Design is important. Scratch that. Design is vital. It is as vital as cashflow and knowing your customers.
And yet so many organisations and companies think it a luxury or a cost they can’t afford.
To start ups or businesses and not-for-profits feeling the pinch in these recent economic times, paying a professional to design a website or publicity material seems a price they can ill afford. We’ve got Photoshop and InDesign, right? Or (dare I say it) Publisher? What’s wrong with slapping an image with words onto a leaflet and printing it out on the photocopier? All people want is to know who, where, what, when.
But ask yourself - is this all you would want to know? Or do you want to be convinced of a useful/exciting/productive use of your time, money and energy?
Okay so I’m exaggerating about photocopying (maybe). But whether it’s for a art auction or mortgage adviser, quality appropriate design is important.
Even people for whom clothes are something that keeps them from being prosecuted for indecency, magnolia is a perfectly acceptable wall colour and dance is something to avoid at weddings, will still have a gut reaction to the public face of your organisation.
So here are my my top tips for good design:-
- Have a well-thought through brief. A brief is your design plan. I never, ever talk to a designer until I have a brief. A brief tells the designer what the design needs to achieve and to whom the design is aimed (NOT everyone - think specific customer). For leaflets and brochures write copy for each page. For a website: list the content. Give an idea of images - and commission photography if necessary. Look at what other people are doing and direct the designer to the best examples.
- Find a designer. There are tons out there. Look at their portfolios (most are online) and see whose style you like and would fit where you want your company to go.
- Choose a designer. If it’s a really important job (e.g. brochure, website, rebrand) then ask three designers to pitch according to your brief. It’s poor form to ask people to come up with a new concept for free - offer a reasonable fee, then the two who don’t get the job will have been paid for their time. If it’s a smaller job - a good way of testing out new designers - ask them for a quote according to your brief, and accept that if they don’t come up with anything you like, you’ll have to pay them and start again.
- Don’t dictate. It’s really tempting to tell the designer what colours to use or that your logo needs to be REALLY big. Yes, you do need to furnish them with details of your corporate font and colours but that is all. If you dictate you may as well go back to doing it yourself. You need to let the designer have their head.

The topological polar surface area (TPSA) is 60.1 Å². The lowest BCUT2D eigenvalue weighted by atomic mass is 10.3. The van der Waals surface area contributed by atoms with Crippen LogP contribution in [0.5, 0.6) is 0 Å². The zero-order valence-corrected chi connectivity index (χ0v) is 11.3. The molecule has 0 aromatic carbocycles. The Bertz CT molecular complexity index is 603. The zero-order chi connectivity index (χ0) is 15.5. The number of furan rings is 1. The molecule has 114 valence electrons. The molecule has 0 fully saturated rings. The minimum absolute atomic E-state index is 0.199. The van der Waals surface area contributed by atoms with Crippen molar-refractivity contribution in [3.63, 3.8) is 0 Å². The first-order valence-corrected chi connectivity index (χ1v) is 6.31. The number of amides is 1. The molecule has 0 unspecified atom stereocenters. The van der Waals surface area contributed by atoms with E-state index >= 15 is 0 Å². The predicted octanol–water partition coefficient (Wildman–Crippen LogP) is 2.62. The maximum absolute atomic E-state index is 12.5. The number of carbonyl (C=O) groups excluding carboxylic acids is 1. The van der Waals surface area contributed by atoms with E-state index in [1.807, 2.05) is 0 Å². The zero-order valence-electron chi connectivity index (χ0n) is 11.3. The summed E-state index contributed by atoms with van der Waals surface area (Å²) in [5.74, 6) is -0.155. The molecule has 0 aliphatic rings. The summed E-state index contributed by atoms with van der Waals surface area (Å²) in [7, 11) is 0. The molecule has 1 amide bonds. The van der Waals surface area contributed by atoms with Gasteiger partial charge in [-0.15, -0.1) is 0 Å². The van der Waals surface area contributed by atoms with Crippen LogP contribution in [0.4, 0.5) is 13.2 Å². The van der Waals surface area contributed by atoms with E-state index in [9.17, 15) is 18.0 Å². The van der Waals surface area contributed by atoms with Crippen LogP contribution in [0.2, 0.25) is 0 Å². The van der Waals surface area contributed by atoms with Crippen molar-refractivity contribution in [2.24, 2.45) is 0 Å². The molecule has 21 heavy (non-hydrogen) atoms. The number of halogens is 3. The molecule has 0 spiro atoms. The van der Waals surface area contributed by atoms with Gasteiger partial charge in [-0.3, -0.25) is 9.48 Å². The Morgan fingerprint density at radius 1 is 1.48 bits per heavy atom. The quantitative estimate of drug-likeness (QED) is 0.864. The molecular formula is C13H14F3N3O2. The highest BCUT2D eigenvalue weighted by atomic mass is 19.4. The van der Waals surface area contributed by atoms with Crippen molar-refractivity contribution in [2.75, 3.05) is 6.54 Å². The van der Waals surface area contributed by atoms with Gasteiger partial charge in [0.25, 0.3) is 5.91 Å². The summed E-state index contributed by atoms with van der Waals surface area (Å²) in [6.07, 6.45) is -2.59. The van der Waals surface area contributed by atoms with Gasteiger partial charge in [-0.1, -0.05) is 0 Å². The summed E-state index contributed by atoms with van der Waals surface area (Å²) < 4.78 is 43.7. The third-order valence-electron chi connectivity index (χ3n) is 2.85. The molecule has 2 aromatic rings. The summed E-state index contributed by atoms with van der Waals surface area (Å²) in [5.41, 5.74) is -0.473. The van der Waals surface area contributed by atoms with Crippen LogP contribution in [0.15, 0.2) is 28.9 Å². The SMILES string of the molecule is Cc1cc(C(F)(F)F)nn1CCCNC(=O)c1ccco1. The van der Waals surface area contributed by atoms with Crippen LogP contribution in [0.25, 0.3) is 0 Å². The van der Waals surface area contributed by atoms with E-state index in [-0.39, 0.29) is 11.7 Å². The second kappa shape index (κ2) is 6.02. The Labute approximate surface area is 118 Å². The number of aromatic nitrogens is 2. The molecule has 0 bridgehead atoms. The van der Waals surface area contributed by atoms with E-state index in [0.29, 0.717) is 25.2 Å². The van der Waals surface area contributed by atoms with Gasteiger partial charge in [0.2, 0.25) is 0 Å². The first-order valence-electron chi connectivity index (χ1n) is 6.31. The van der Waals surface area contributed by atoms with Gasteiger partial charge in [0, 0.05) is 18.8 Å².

- Don’t be frightened to speak your mind. The designer is not a four year old who’s shown you their latest masterpiece and you don’t know which way up it goes. They are professionals who (should) want your feedback. If they are any good at all, they will want to get it right, and create design that you are happy with and does what you need it to. So when you see your first proof (the initial design), if you don’t like it please don’t tell them it’s rubbish, but do say if it doesn’t do the job.
- Learn to give feedback. So you’re telling the designer that you don’t think it’s right. Resist the urge to ask them to make the logo bigger or to make it a different shade of pink. If you’re being that specific, you’re wasting your money and their skills (see above). Instead say: I don’t think it’s obvious enough that it’s us; that pink is frivolous and we want to be taken seriously. And it’s okay to give a gut reaction. I’ve given feedback like: that’s boring. That colour looks like poo. Really? You could do much better - you knocked this up on the train over, didn’t you? The look is awesome but the navigation is confusing. There are probably designers out there that have taken a hit out on me but, by the time we finished, we had some original designs that looked great. Any creative process that’s worth anything has moments of pain.
- Check all the details. I’ve found that clients are great at agonising over hyphens but then miss an incorrect date or web address typo. Check the essential details before checking the rest of the copy. This is especially important for design that is not easily changed or recalled, such as print or email. The last thing you want is customers ringing your number as advertised, only to find themselves talking to an old lady with a yapping dog. When that design goes to print the responsibility of it is yours, not your designers.
- What makes a good designer, aside from making it look pretty? Top of the list is delivering the work on time, especially if it is for an event or current issue so there is a definite deadline. Accuracy - reading the brief properly, including all the elements, not adding in mistakes. Giving their professional opinion but being flexible; rethinking a design that doesn’t quite work rather than tinkering around the edges.
- Remember it takes time. For a simple A5 leaflet with a designer you know you may be able to turn something around in a week. Starting from scratch with a brochure or website, at least two months.
And of course, something else that really helps is someone who knows how to talk the language of the client and the designer. Like me.
Louisa Davison is an experienced marketer who is good with words and pictures. For more, take a look at www.secretagentmarketing.com